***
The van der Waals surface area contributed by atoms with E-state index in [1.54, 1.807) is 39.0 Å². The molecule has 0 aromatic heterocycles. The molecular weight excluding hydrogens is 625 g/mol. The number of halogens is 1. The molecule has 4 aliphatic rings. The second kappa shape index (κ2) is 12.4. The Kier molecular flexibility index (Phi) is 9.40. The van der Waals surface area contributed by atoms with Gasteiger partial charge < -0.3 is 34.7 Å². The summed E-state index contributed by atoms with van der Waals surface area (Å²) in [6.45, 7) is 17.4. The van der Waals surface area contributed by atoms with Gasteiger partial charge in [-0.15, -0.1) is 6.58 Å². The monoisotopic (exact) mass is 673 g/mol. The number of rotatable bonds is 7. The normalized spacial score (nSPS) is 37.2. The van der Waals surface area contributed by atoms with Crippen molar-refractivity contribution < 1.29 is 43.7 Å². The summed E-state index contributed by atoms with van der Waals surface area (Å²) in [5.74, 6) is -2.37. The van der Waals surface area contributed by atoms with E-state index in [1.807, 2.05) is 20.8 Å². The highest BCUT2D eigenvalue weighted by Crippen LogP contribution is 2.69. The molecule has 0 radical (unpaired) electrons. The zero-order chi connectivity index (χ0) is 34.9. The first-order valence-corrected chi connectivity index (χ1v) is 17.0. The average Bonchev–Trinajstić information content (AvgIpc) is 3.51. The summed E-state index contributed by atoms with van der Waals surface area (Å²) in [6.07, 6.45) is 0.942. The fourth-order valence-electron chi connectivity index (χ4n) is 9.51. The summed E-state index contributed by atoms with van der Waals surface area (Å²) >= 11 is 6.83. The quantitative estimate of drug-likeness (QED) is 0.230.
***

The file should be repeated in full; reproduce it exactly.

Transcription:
The van der Waals surface area contributed by atoms with E-state index in [1.54, 1.807) is 39.0 Å². The molecule has 0 aromatic heterocycles. The molecular weight excluding hydrogens is 625 g/mol. The number of halogens is 1. The molecule has 4 aliphatic rings. The second kappa shape index (κ2) is 12.4. The Kier molecular flexibility index (Phi) is 9.40. The van der Waals surface area contributed by atoms with Gasteiger partial charge < -0.3 is 34.7 Å². The summed E-state index contributed by atoms with van der Waals surface area (Å²) in [6.45, 7) is 17.4. The van der Waals surface area contributed by atoms with Gasteiger partial charge in [-0.15, -0.1) is 6.58 Å². The monoisotopic (exact) mass is 673 g/mol. The number of rotatable bonds is 7. The normalized spacial score (nSPS) is 37.2. The van der Waals surface area contributed by atoms with Crippen molar-refractivity contribution < 1.29 is 43.7 Å². The summed E-state index contributed by atoms with van der Waals surface area (Å²) in [5.74, 6) is -2.37. The van der Waals surface area contributed by atoms with E-state index in [1.807, 2.05) is 20.8 Å². The highest BCUT2D eigenvalue weighted by Crippen LogP contribution is 2.69. The molecule has 0 radical (unpaired) electrons. The zero-order chi connectivity index (χ0) is 34.9. The first-order valence-corrected chi connectivity index (χ1v) is 17.0. The average Bonchev–Trinajstić information content (AvgIpc) is 3.51. The summed E-state index contributed by atoms with van der Waals surface area (Å²) in [6.07, 6.45) is 0.942. The fourth-order valence-electron chi connectivity index (χ4n) is 9.51. The summed E-state index contributed by atoms with van der Waals surface area (Å²) >= 11 is 6.83. The quantitative estimate of drug-likeness (QED) is 0.230.